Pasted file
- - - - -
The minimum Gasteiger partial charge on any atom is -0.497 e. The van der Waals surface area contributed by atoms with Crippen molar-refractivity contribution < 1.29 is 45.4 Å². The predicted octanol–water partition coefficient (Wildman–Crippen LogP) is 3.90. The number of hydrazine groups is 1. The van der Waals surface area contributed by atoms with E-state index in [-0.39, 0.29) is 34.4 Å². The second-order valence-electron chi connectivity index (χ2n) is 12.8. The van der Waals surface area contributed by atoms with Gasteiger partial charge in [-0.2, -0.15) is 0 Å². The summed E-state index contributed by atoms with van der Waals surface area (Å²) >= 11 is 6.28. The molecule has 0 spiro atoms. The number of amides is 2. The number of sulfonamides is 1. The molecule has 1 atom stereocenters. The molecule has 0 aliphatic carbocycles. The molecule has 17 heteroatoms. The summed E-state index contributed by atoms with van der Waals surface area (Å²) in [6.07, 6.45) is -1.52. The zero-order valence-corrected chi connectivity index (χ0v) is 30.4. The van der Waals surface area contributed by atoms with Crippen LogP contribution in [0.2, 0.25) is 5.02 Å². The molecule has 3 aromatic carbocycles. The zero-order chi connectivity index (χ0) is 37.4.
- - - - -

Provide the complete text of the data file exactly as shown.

The minimum Gasteiger partial charge on any atom is -0.497 e. The van der Waals surface area contributed by atoms with Crippen molar-refractivity contribution < 1.29 is 45.4 Å². The predicted octanol–water partition coefficient (Wildman–Crippen LogP) is 3.90. The number of hydrazine groups is 1. The van der Waals surface area contributed by atoms with E-state index in [-0.39, 0.29) is 34.4 Å². The second-order valence-electron chi connectivity index (χ2n) is 12.8. The van der Waals surface area contributed by atoms with Gasteiger partial charge in [-0.2, -0.15) is 0 Å². The summed E-state index contributed by atoms with van der Waals surface area (Å²) >= 11 is 6.28. The molecule has 0 spiro atoms. The number of amides is 2. The number of sulfonamides is 1. The molecule has 1 atom stereocenters. The molecule has 0 aliphatic carbocycles. The molecule has 17 heteroatoms. The summed E-state index contributed by atoms with van der Waals surface area (Å²) in [6.07, 6.45) is -1.52. The zero-order valence-corrected chi connectivity index (χ0v) is 30.4. The van der Waals surface area contributed by atoms with Crippen LogP contribution in [0.2, 0.25) is 5.02 Å². The molecule has 3 aromatic carbocycles. The zero-order chi connectivity index (χ0) is 37.4.